Is there a current Liverpool player more under-appreciated by the wider world than Gini Wijnaldum?
It’s a question worth asking given the latest comments from Andy Gray while extolling the virtues of Aston Villa talisman Jack Grealish.
“If I was a coach of any of the top six, and I include Liverpool in this, he would make the team better,” said the former Villa and Everton striker.
“He is, in my opinion, better than any of Liverpool’s midfield players. I think he is better than Keita. I think he’s better than Wijnaldum.”
Mention of Naby Keita, given the litany of injury problems with which the Guinean has had to contend since moving to Anfield, is understandable.
The timing was also curious, the Dutchman having posted a man-of-the-match performance to help Liverpool maintain their vice-like grip on the Premier League summit with a 1-0 win at Tottenham Hotspur on Saturday.
Yet Gray’s proclamation is merely the latest example of how Wijnaldum continues to operate, by and large, under the radar and out of the spotlight.
The uninitiated perhaps just look at the numbers, the player having scored eight goals and contributed one assist in the last 18 months.
The role of the 29-year-old, though, goes beyond the obvious crowd-pleasing statistics.
Wijnaldum provides the nuts and bolts in the engine room, capable of fulfilling a number of roles, often all inside a single 90 minutes.
His energy, physical strength and passing range, not to mention game intelligence, made him in retrospect the ideal Jurgen Klopp acquisition back in the summer of 2016 when many fans were wondering where exactly the new boy would fit in.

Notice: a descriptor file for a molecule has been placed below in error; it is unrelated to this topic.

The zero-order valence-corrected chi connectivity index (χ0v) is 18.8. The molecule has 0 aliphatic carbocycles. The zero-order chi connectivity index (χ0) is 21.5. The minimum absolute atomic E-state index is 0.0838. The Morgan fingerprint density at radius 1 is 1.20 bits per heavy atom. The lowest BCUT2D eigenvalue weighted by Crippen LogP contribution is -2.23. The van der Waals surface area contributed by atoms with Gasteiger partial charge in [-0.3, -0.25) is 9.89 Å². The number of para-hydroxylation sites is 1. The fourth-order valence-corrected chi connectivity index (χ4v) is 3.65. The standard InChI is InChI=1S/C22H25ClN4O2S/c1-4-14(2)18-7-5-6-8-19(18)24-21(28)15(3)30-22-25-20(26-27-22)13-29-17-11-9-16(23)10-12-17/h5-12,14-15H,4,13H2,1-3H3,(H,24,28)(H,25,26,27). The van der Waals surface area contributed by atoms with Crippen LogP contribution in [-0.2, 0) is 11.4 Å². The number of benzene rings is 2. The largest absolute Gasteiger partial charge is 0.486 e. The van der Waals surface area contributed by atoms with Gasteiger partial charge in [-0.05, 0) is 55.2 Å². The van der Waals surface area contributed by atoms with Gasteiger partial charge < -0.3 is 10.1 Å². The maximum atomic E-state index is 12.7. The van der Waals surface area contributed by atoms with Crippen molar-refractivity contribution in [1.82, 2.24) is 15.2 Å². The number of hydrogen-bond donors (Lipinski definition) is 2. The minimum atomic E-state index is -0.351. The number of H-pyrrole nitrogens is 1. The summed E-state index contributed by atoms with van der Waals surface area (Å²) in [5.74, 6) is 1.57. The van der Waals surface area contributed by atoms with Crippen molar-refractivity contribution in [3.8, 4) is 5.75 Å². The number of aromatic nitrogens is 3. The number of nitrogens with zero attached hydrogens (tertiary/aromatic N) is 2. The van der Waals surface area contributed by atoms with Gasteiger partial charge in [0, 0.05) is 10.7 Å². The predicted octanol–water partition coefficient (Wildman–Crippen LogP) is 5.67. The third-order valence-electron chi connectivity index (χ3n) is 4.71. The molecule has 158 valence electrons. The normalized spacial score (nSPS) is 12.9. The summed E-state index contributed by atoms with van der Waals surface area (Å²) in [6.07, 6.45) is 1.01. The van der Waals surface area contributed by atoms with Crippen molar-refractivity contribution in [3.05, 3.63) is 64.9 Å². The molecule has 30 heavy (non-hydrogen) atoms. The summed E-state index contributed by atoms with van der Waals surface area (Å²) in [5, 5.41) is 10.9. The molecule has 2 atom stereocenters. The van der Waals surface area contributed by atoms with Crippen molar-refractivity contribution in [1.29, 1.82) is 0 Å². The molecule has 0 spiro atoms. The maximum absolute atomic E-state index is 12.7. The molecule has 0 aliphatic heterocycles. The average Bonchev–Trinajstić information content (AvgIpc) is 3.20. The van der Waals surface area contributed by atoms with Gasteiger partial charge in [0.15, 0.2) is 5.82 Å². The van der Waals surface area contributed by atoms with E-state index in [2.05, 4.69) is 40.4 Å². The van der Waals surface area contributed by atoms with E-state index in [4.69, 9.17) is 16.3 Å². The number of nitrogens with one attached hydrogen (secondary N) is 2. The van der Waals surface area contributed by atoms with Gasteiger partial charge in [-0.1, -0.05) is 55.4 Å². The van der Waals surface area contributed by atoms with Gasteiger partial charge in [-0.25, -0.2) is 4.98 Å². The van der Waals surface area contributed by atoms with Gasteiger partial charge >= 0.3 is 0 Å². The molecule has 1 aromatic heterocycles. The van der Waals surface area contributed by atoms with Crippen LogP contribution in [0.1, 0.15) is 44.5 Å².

The answer: just about everywhere, from defensive midfield to centre-back and false number nine.
Such versatility and remarkable durability are reasons why Wijnaldum has started all bar one Premier League game for Liverpool this season, and only missed the win at Bournemouth due to a minor injury complaint.
In fact, during the Reds’ ongoing 38-game unbeaten league run, the Dutchman has failed to start just four matches – two more through injury early last year, and a late substitute in the 2-0 home win over Chelsea last April.
And while Wijnaldum was benched for half of the Champions League group games this season, he played most of the home draw against Napoli as an early replacement for the stricken Fabinho.
Indeed, no Liverpool midfielder has featured for more minutes this season.
Being such a regular meant there was small wonder the player later revealed his “anger” at being dropped for last season’s Champions League semi-final second leg against Barcelona, which subsequently fuelled an outstanding two-goal display as a half-time substitute that helped propel Liverpool to the final.
Wijnaldum was introduced into an attacking midfield role that evening, a job he does consistently for Holland, contributing eight goals and three assists in nine outings for his country during 2019.
Liverpool’s plethora of attacking options mean his offensive traits aren’t often required. But Wijnaldum can clearly prosper when placed a little further upfield.
Fabinho’s imminent return to fitness and a contract that has entered its final 18 months will add a layer of intrigue to Wijnaldum’s second half of the campaign.
The player, though, knows he gets the credit where it matters – from Klopp, his team-mates and the Liverpool supporters.